Dignity is demolished and pipe dreams are dashed in "Roadside Fugitive," a redundant third installment in Yu Irie's "8000 Miles" series.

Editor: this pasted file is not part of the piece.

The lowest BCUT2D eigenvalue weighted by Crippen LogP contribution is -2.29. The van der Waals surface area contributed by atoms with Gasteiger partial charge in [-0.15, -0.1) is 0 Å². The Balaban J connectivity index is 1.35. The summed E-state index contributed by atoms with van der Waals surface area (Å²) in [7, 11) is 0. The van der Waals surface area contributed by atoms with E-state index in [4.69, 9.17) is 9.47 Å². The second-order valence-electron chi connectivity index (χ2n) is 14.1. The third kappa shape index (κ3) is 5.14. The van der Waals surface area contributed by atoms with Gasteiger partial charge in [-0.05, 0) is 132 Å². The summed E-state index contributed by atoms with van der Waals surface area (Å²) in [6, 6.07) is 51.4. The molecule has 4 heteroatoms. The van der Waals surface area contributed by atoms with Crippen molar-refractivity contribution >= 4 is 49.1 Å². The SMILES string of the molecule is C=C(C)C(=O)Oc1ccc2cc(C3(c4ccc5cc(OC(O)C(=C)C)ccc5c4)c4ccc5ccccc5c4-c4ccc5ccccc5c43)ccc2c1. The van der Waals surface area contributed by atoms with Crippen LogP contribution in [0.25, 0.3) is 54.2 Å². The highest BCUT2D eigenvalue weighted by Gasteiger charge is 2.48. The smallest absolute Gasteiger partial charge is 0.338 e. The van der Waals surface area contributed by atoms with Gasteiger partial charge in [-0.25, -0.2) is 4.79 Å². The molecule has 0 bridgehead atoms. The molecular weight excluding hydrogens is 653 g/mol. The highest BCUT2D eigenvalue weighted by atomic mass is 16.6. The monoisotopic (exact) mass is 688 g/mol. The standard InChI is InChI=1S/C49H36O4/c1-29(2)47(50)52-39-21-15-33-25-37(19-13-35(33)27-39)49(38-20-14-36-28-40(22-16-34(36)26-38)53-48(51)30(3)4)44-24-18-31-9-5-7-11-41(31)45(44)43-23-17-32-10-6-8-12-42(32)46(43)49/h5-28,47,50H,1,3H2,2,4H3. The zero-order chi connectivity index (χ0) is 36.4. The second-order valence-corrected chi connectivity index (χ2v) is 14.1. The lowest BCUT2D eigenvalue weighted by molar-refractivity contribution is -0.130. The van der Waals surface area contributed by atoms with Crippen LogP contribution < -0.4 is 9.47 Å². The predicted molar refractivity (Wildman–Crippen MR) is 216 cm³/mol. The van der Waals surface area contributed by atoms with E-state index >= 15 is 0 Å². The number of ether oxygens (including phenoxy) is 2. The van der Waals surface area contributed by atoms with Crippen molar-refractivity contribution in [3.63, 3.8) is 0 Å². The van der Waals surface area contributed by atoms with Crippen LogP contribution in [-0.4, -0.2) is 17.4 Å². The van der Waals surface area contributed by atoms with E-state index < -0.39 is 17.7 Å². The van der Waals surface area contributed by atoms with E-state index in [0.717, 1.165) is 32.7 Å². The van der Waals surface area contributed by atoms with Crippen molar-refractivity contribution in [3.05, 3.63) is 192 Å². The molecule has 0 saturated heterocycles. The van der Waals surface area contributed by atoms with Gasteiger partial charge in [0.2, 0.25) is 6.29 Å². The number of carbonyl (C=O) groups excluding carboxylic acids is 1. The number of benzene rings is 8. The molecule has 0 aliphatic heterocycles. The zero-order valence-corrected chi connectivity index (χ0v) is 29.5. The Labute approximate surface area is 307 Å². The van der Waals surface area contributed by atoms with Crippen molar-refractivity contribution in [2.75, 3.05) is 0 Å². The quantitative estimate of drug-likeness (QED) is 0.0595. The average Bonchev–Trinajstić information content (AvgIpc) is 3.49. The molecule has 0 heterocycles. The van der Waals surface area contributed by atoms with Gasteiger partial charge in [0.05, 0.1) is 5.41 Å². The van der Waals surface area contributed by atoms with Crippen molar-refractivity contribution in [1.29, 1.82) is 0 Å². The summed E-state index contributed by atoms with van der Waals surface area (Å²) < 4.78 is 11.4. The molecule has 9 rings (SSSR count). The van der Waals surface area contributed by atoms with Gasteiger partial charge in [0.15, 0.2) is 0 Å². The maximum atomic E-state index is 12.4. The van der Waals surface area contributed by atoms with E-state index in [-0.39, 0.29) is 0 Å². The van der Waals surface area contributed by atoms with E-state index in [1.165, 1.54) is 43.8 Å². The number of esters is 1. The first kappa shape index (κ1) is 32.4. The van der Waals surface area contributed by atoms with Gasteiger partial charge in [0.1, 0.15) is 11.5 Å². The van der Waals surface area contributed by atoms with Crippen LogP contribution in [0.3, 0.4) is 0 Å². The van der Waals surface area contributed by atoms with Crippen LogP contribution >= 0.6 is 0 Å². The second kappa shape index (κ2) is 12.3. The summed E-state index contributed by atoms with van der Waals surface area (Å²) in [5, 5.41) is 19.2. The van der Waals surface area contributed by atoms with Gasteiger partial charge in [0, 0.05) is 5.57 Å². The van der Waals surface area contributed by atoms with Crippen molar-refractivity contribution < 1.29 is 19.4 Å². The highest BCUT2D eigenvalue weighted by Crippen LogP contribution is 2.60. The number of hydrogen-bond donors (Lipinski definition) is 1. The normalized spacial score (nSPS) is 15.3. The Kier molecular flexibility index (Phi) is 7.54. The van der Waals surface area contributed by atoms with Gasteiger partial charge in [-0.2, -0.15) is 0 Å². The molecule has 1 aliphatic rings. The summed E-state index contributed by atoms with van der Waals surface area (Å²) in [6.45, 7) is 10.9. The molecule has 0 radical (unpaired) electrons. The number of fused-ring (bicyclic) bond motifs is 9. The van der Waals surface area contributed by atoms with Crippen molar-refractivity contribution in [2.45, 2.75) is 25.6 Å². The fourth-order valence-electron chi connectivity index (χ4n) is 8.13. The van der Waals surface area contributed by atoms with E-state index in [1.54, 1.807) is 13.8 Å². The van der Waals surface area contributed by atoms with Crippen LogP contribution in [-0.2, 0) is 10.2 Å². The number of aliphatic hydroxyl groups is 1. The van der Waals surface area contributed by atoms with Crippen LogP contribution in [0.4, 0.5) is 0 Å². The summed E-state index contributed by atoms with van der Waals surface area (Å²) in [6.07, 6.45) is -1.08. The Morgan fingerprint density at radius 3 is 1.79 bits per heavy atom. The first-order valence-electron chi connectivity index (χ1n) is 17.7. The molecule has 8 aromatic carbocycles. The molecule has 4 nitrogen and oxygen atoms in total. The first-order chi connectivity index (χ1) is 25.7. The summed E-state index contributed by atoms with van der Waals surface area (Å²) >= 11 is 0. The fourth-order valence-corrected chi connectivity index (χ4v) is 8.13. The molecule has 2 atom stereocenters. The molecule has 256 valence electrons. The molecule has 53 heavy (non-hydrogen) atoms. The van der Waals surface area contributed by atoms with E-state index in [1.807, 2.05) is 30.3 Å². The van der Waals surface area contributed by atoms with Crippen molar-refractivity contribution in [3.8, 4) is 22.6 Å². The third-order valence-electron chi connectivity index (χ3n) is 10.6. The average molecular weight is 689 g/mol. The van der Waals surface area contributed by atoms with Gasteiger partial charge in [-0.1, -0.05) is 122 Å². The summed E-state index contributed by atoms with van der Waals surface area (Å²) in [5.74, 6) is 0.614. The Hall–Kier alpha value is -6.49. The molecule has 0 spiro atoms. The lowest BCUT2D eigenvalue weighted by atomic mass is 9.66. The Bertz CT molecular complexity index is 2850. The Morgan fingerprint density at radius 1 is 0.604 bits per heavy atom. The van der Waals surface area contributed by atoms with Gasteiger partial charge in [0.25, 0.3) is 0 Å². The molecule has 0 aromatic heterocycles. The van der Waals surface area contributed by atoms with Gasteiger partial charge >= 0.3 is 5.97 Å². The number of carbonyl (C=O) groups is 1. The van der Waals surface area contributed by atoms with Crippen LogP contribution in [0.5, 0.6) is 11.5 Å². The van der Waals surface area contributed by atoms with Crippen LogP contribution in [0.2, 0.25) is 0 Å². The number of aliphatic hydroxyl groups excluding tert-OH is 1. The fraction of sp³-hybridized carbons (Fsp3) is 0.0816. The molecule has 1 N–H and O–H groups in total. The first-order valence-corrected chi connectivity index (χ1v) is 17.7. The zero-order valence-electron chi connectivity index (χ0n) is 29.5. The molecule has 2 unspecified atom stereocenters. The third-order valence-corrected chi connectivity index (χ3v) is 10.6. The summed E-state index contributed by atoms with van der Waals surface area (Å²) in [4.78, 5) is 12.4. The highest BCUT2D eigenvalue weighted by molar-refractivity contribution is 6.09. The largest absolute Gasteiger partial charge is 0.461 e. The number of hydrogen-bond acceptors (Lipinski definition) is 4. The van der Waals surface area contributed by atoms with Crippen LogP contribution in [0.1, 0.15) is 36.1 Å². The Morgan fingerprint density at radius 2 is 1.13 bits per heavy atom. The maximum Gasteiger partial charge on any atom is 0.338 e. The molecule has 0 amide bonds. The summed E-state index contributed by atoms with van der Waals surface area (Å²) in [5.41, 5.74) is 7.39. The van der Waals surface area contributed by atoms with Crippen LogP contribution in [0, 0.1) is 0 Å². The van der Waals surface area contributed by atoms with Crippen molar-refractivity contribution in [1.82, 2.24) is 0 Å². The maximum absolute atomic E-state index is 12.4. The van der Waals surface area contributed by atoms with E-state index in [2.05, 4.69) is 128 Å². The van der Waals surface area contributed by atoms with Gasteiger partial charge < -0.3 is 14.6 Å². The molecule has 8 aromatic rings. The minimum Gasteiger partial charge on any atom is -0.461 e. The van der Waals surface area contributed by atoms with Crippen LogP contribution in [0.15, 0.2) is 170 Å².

Dignity is demolished and pipe dreams are dashed in “Roadside Fugitive,” a redundant third installment in Yu Irie’s “8000 Miles” series. The helmer-scribe has been a trenchant chronicler of Japan’s loser culture through his portrayal of the struggling suburban hip-hop scene, but his creativity has reached a cul-de-sac here. Echoing the same sentiments as its predecessor, except with more bitterness and no humor, the pic offers little more than a stale desperado yarn spiked with mildly thought-provoking rap numbers. Following its Hong Kong fest preem, “Fugitive” could hitch a ride to Japan-themed fests, but won’t achieve runaway B.O. success.An opening flashback recounts how the series’ central figures, Ikku (Ryusuke Komakine), Tom (Shingo Mizusawa) and Mighty (Eita Okuno), formed the rap group Sho-gung in their hometown of Fukuya, Saitama prefecture. The story picks up two years after the group disbanded. Mighty has left behind his broccoli farm and moved to Tokyo in search of new opportunities; he tags along with hit hip-hop group Gokuakucho (which roughly translates as “mean bastards”), but management robs him of his long-awaited chance to move up to the finals of a big rap contest. Mighty relocates with his g.f., Kazumi (Megumi Saito), to Tochigi, a prefecture that resembles Saitama in its geographic distance from Tokyo as well as in its dreary, provincial character. Sadly, Mighty’s rekindled musical passion does not prevent him from running afoul of the yakuza, and his rashness leads to a rumble that coincides with a local open-air hip-hop event where Ikku and Tom try make a comeback. While the series’ title acknowledges its debt to Curtis Hanson’s “8 Mile,” Irie’s depiction of Saitama captures the particulars of a complacent, painfully unhip Japanese provincial backwater stranded on the periphery of Tokyo’s commuter belt, lending authenticity to his protags’ frustrations. “Fugitive,” however, narrows its purview to the shadiness of the hip-hop scene. Tokyo and Tochigi are portrayed without any sense of place; Tochigi in particular, despite being the backdrop for the pic’s most climactic moments, leaves such a colorless impression, it’s as if everyone is just passing through it. Irie’s goofy, misfit protags are finely drawn characters who amuse and endear themselves to auds partly because of the deadpan irony with which they deny or prove oblivious to their mediocrity. Their failure to realize their dreams, or even to hold down a proper job, comes to stand for the punctured ambitions of Japan’s so-called Neet (Not in Education, Employment or Training) generation. In “Fugitive,” two of the key players have been shoved aside, and so has the femme group from “8000 Miles 2: Girl Rappers,” which has sunk into oblivion. The focus is solely on Mighty’s fate, but even his escalating anger and violent tendencies do not achieve much complexity or emotional heft, as his degradation and inevitable slide into petty crime resemble the doomed trajectories of so many country boys trying their luck in the big city. The pic’s desolate mood is deepened by the prevalence of harshly lit nocturnal scenes, lensed on HD by Kazuhiro Mimura in a plain, handheld style matched by stark, washed-out tones. Taisei Iwasaki’s score boasts a surfeit of rapping that might sound monotonous to non-fans; rap lyrics by Hakushu and Takahiro Kamisuzuki articulate social protest and personal sentiments clumsily, and could prove tiring for subtitle-reading auds.